- May 22, 2013
- Posted by: Dave Kurlan
- Category: Understanding the Sales Force
Dan Pink, Author of To Sell is Human, has been getting a lot of well-deserved exposure. He wrote a terrific book and most who have read it, really like it. I don’t have a problem with his book because read in its entirety, it makes sense. I do have an issue with the people who write about his book and take the concept, that everyone can sell, out of context. The context is that everyone can sell their ideas. Agreed. But out of context, it is suggested that everyone can be a salesperson. I strongly disagree.
Forget for a moment all of the data from Objective Management Group showing that 74% of all professional salespeople suck. When we take the concept from selling an idea (at home, at church, in the neighborhood or internally to coworkers) to professional selling, 10 things change:
- There is money on the table and 53% of salespeople are uncomfortable having a conversation about money and another 33% think that just $500 is a lot of money. The money conversation adds a level of pressure that does not exist when one simply has an idea to sell.
- There is commission at stake and that adds a level of pressure and emotion that causes many salespeople to let their opportunity get derailed. The 47% of salespeople who desperately need to be liked, choose the tactic or strategy that preserves a friendship, rather than the one that gets the business, simply because they are afraid of doing anything to jeopardize their commission.
- There is a performance requirement at stake and just like in number 2 above, the pressure and emotion of performing, meeting quota and/or expectations, causes salespeople to approach opportunities with a “make sure you don’t lose” mentality instead of “make sure you win.”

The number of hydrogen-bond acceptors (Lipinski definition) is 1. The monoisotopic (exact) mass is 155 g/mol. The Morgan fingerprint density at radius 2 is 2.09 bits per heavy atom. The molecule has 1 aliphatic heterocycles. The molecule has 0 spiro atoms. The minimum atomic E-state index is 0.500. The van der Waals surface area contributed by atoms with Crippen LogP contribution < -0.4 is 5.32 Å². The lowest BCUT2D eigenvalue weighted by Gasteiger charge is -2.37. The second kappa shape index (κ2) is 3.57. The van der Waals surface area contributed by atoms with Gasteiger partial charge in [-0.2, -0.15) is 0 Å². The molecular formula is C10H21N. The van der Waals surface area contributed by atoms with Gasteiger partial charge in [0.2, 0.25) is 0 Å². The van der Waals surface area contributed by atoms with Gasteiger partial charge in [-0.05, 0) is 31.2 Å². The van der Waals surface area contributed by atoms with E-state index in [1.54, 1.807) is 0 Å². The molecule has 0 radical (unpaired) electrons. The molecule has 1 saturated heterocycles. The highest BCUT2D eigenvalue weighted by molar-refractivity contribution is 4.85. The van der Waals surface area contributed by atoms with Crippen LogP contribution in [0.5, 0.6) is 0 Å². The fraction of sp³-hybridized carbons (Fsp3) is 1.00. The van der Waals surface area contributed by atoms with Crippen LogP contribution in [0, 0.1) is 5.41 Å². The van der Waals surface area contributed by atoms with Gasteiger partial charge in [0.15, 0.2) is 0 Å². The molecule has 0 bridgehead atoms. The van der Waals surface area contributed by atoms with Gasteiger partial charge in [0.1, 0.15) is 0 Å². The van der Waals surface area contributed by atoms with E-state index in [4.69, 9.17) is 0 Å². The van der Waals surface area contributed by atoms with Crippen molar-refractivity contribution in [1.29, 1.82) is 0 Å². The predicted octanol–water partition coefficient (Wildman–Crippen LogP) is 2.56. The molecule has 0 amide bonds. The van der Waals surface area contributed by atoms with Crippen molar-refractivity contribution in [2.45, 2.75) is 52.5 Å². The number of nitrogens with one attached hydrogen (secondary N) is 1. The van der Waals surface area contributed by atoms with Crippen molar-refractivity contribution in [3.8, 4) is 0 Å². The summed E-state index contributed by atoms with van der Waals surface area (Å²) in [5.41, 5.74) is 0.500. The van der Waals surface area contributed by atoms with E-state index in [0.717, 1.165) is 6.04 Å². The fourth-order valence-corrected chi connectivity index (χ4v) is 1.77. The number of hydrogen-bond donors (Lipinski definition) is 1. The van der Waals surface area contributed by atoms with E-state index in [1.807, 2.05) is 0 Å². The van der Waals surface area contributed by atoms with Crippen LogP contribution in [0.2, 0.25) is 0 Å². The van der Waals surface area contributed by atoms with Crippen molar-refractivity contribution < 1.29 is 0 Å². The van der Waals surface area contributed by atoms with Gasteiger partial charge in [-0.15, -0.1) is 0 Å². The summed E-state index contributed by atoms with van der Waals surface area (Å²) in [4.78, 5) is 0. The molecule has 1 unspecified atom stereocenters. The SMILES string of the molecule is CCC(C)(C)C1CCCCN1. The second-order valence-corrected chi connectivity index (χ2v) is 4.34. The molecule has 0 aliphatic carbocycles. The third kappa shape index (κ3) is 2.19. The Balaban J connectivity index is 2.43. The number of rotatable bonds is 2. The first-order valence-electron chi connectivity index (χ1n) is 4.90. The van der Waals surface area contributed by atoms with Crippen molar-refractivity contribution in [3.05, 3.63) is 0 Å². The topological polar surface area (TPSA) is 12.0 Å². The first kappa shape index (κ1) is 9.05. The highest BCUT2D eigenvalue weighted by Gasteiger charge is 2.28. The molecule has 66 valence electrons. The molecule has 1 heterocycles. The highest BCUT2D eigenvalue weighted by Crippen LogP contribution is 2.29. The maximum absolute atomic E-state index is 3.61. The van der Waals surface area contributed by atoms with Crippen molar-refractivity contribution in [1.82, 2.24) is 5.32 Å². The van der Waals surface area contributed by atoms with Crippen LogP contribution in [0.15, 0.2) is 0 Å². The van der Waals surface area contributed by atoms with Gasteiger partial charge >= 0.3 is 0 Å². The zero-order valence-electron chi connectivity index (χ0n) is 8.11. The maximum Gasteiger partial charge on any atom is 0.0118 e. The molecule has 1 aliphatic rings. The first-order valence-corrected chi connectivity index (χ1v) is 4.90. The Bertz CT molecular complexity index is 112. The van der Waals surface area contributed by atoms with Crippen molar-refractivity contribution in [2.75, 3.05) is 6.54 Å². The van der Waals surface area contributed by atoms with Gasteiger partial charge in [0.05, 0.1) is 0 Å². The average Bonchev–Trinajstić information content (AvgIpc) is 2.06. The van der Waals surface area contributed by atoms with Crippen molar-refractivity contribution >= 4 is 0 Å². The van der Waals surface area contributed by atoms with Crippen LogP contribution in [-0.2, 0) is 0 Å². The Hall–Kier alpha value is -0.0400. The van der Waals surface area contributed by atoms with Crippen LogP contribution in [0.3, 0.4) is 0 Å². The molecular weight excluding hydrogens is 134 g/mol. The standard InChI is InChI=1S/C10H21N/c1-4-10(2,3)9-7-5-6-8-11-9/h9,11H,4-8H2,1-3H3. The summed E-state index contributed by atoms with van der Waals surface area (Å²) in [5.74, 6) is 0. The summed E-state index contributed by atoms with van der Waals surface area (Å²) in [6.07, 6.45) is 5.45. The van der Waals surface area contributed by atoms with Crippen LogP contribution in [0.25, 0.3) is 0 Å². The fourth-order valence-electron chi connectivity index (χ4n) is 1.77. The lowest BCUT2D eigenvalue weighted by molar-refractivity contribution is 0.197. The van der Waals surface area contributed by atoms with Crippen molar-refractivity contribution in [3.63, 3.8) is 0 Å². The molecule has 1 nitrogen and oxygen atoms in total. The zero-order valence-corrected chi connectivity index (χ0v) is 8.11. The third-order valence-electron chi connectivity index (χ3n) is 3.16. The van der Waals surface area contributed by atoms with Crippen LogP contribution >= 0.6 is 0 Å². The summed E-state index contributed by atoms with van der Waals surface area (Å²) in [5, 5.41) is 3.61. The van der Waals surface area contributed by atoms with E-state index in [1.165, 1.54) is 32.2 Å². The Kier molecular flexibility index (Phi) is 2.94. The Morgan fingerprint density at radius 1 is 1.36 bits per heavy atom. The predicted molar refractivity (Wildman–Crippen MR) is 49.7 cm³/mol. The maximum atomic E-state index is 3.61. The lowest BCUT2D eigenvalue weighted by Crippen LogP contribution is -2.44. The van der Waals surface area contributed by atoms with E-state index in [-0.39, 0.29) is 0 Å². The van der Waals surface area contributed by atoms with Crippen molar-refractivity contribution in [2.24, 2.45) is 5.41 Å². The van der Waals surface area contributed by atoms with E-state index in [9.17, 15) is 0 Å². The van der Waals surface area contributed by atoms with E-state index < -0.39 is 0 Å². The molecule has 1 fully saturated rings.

- Recovering from rejection is an ongoing challenge for 72% of salespeople. However, if they are simply selling an idea – one idea – and it gets rejected, they don’t have to get back on the horse.
- Some salespeople have conditional commitment – they’ll do what it takes as long as it’s comfortable for them. That isn’t enough in sales – especially since 2008! But if you’re selling an idea, with nothing at stake, doing what’s comfortable is acceptable.
- Pressure and Emotion are in 3 of my first 5 and 52% of salespeople become too emotional to remain objective. More importantly, salespeople can’t listen when they are emotional and if they can’t listen, they can’t ask questions and without questions they can’t be effective.
- Alternatives may exist when selling an idea internally, but in professional sales there will be competition and its existence creates a variable that causes many salespeople to do a very poor job of differentiating themselves. Internally, a better idea wins the day. When selling professionally, the best solution, product or service may be overshadowed by a better price, more memorable salesperson, better quality or service, delivery issues, history with a company, size of a company, capabilities or a relationship.
- Speaking of relationships, internally you are a known entity – no relationships to establish, no trust to be built, no credibility to be earned, no expertise to be demonstrated, no question as to one’s knowledge of the organization. Selling professionally requires that all of those criteria be established.
- The internal sale will never require a cold-call to get the discussion rolling. Today salespeople may need to make 10-20 attempts to get their cold-call answered or returned and then they must quickly break the ice, get the prospect engaged, and have a memorable 5-minute conversation to get a meeting scheduled.
- Dan Pink recommends hiring ambiverts. Here are my reasons why that strategy may not be the answer when hiring salespeople.